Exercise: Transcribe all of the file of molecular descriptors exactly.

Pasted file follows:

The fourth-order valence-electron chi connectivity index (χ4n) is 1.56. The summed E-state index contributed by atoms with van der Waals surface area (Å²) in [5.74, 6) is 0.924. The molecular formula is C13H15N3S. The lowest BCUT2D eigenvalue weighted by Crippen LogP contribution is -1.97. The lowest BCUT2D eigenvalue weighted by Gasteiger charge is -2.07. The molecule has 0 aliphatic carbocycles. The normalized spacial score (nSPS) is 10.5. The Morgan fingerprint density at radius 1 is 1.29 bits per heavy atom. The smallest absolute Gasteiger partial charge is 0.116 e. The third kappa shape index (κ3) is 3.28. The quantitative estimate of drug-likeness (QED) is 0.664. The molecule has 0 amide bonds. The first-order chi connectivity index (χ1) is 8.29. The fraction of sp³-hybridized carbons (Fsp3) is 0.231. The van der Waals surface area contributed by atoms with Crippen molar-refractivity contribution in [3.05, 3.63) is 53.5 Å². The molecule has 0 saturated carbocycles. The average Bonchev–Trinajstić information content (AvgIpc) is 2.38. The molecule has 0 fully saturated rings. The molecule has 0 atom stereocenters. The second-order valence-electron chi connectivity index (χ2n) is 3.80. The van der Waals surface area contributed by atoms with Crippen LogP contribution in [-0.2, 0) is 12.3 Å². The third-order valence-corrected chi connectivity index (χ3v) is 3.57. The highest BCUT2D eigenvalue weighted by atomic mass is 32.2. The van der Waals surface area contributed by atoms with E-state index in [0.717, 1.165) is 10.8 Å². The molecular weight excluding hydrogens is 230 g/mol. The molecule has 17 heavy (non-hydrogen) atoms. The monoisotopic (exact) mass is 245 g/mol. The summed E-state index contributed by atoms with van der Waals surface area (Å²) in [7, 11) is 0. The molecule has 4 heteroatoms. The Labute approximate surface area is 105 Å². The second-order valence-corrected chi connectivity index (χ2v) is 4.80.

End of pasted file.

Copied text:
The fourth-order valence-electron chi connectivity index (χ4n) is 1.56. The summed E-state index contributed by atoms with van der Waals surface area (Å²) in [5.74, 6) is 0.924. The molecular formula is C13H15N3S. The lowest BCUT2D eigenvalue weighted by Crippen LogP contribution is -1.97. The lowest BCUT2D eigenvalue weighted by Gasteiger charge is -2.07. The molecule has 0 aliphatic carbocycles. The normalized spacial score (nSPS) is 10.5. The Morgan fingerprint density at radius 1 is 1.29 bits per heavy atom. The smallest absolute Gasteiger partial charge is 0.116 e. The third kappa shape index (κ3) is 3.28. The quantitative estimate of drug-likeness (QED) is 0.664. The molecule has 0 amide bonds. The first-order chi connectivity index (χ1) is 8.29. The fraction of sp³-hybridized carbons (Fsp3) is 0.231. The van der Waals surface area contributed by atoms with Crippen molar-refractivity contribution in [3.05, 3.63) is 53.5 Å². The molecule has 0 saturated carbocycles. The average Bonchev–Trinajstić information content (AvgIpc) is 2.38. The molecule has 0 fully saturated rings. The molecule has 0 atom stereocenters. The second-order valence-electron chi connectivity index (χ2n) is 3.80. The van der Waals surface area contributed by atoms with Crippen LogP contribution in [-0.2, 0) is 12.3 Å². The third-order valence-corrected chi connectivity index (χ3v) is 3.57. The highest BCUT2D eigenvalue weighted by atomic mass is 32.2. The van der Waals surface area contributed by atoms with E-state index in [0.717, 1.165) is 10.8 Å². The molecular weight excluding hydrogens is 230 g/mol. The molecule has 17 heavy (non-hydrogen) atoms. The monoisotopic (exact) mass is 245 g/mol. The summed E-state index contributed by atoms with van der Waals surface area (Å²) in [7, 11) is 0. The molecule has 4 heteroatoms. The Labute approximate surface area is 105 Å². The second-order valence-corrected chi connectivity index (χ2v) is 4.80.